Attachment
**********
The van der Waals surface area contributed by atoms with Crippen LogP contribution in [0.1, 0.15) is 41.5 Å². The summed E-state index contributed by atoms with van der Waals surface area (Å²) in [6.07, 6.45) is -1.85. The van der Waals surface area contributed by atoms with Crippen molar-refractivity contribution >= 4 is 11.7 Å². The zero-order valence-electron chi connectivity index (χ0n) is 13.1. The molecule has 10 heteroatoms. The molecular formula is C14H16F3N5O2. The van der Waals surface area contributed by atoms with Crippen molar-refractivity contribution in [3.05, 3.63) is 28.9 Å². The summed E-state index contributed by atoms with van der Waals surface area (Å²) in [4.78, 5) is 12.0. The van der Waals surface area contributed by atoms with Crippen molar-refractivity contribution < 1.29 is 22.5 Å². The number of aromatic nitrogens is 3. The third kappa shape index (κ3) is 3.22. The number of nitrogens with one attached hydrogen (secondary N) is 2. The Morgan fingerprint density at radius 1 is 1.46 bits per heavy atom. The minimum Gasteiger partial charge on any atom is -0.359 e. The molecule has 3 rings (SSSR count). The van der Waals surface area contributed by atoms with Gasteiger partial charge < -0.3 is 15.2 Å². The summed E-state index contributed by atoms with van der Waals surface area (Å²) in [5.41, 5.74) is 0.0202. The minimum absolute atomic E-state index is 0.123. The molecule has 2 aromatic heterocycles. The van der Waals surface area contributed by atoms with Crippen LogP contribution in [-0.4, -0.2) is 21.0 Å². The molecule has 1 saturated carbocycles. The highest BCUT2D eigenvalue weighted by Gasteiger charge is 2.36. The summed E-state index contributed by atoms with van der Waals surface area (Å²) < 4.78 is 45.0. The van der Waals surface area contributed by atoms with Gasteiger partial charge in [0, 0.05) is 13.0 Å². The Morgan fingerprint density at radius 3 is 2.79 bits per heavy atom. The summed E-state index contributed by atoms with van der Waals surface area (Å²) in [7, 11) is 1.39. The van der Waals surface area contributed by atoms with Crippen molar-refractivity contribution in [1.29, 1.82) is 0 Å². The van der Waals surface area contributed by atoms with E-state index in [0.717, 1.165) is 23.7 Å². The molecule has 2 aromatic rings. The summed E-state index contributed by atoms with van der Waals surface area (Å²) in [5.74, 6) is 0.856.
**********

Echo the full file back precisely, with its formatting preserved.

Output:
The van der Waals surface area contributed by atoms with Crippen LogP contribution in [0.1, 0.15) is 41.5 Å². The summed E-state index contributed by atoms with van der Waals surface area (Å²) in [6.07, 6.45) is -1.85. The van der Waals surface area contributed by atoms with Crippen molar-refractivity contribution >= 4 is 11.7 Å². The zero-order valence-electron chi connectivity index (χ0n) is 13.1. The molecule has 10 heteroatoms. The molecular formula is C14H16F3N5O2. The van der Waals surface area contributed by atoms with Crippen molar-refractivity contribution in [3.05, 3.63) is 28.9 Å². The summed E-state index contributed by atoms with van der Waals surface area (Å²) in [4.78, 5) is 12.0. The van der Waals surface area contributed by atoms with Crippen molar-refractivity contribution < 1.29 is 22.5 Å². The number of aromatic nitrogens is 3. The third kappa shape index (κ3) is 3.22. The number of nitrogens with one attached hydrogen (secondary N) is 2. The Morgan fingerprint density at radius 1 is 1.46 bits per heavy atom. The minimum Gasteiger partial charge on any atom is -0.359 e. The molecule has 3 rings (SSSR count). The van der Waals surface area contributed by atoms with Gasteiger partial charge < -0.3 is 15.2 Å². The summed E-state index contributed by atoms with van der Waals surface area (Å²) in [5.41, 5.74) is 0.0202. The minimum absolute atomic E-state index is 0.123. The molecule has 2 aromatic heterocycles. The van der Waals surface area contributed by atoms with Crippen LogP contribution in [-0.4, -0.2) is 21.0 Å². The molecule has 1 saturated carbocycles. The highest BCUT2D eigenvalue weighted by Gasteiger charge is 2.36. The summed E-state index contributed by atoms with van der Waals surface area (Å²) < 4.78 is 45.0. The van der Waals surface area contributed by atoms with Gasteiger partial charge in [0, 0.05) is 13.0 Å². The Morgan fingerprint density at radius 3 is 2.79 bits per heavy atom. The summed E-state index contributed by atoms with van der Waals surface area (Å²) in [7, 11) is 1.39. The van der Waals surface area contributed by atoms with Crippen molar-refractivity contribution in [1.29, 1.82) is 0 Å². The van der Waals surface area contributed by atoms with E-state index in [0.717, 1.165) is 23.7 Å². The molecule has 2 aromatic rings. The summed E-state index contributed by atoms with van der Waals surface area (Å²) in [5.74, 6) is 0.856.